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Adv Mind Body Med. 2017 Spring;31(2):12-15.

The Impact of Self-directed Voice of Love Messages on Anger: A Pilot Study.


Context • Buddhist texts direct practitioners to generate a feeling of love to stop the affliction of anger. Modern self-help practices and clinical psychology have demonstrated that generating emotions of love can reduce anger. More studies are needed, however, to identify the active components of interventions and their applicability in clinical populations. Objective • The study investigated the hypothesis that enhancing self-love through frequent listening to recorded self-loving messages can reduce anger. Design • The pilot study was designed to measure changes in anger level between baseline and postintervention in the course of 12 wk. Setting • The study occurred at Moa Oasis, Israel. Participants • Participants were adults enrolled in a program of study on advanced Tibetan Buddhism. Intervention • Participants were directed to record statements expressing love and appreciation of themselves in their own voices, inserting their names as the recipients of the messages. Participants listened to their recording for 2 min every morning, for 12 wk. Outcome Measures • At baseline and postintervention, the participants completed a self-reported questionnaire, the clinical anger score (CAS). Every 2 wk, they completed the short dimensions of anger reactions (DAR-5) scale to assess temporal changes in anger. Results • Eighty-six participants, 69 women and 17 men with a median age of 45 y and a range from 20 to 70 y, enrolled in the study. Fifty-six completed all designated tests. The mean CAS score decreased significantly, from 10.4 to 6.7 (P < .001). The analysis of variance demonstrated a time-X-practice effect, with 6 wk of practice being necessary to achieve a significant reduction in the DAR-5 score. Conclusions • The present study provided encouraging preliminary evidence on the effectiveness of a daily regimen of listening to a short recording of self-love and appreciation in reducing anger. The findings indicate that the technique merits replication in larger controlled studies. If supported, it could be applied in conflict resolution.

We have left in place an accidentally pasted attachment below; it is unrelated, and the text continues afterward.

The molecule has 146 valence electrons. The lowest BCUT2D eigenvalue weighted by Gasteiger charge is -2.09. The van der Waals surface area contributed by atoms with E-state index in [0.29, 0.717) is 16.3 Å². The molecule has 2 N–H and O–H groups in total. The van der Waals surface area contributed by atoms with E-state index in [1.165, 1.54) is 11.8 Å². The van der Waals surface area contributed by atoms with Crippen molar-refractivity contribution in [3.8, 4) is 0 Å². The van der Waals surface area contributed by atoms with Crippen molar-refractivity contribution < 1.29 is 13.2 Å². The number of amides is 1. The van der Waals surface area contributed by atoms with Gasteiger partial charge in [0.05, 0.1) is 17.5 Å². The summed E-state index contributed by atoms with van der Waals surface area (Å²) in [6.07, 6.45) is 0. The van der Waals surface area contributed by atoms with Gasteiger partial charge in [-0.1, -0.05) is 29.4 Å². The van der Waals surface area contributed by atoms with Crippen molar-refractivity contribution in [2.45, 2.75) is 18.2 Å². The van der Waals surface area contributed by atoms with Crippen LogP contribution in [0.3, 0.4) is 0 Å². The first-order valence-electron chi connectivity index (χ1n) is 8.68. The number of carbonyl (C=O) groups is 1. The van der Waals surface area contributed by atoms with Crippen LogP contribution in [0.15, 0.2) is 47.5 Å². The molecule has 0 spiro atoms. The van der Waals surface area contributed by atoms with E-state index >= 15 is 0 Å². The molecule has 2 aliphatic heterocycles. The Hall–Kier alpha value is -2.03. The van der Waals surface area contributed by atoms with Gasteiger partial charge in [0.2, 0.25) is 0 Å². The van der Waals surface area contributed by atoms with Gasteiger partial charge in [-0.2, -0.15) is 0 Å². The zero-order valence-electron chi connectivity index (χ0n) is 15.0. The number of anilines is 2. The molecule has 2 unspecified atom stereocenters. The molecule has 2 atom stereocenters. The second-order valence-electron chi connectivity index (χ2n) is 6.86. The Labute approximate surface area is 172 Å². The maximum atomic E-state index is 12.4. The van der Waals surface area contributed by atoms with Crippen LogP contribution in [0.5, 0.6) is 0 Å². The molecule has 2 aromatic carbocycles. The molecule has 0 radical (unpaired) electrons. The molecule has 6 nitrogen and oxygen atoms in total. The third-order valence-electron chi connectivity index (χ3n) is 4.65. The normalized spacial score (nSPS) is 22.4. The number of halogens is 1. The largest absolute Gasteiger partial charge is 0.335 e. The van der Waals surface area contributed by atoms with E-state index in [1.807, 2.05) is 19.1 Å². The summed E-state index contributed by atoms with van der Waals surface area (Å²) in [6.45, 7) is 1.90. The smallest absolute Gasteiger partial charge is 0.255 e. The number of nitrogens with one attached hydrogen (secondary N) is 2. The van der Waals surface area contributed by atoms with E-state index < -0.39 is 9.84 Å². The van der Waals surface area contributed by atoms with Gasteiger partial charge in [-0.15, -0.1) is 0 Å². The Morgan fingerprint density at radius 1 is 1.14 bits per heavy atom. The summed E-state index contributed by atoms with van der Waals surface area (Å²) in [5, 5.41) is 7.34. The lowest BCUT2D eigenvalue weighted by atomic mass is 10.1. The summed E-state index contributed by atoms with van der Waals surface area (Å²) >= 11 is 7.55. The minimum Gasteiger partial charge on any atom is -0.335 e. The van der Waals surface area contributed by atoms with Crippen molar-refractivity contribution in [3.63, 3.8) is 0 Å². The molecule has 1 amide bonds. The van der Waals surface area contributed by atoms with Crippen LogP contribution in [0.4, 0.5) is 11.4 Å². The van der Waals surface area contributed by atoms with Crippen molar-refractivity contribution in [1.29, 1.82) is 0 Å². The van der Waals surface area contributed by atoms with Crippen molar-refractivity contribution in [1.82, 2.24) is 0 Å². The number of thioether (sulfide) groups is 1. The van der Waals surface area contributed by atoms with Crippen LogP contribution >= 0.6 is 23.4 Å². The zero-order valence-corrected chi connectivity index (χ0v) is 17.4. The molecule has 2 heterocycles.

[Indexed for MEDLINE]

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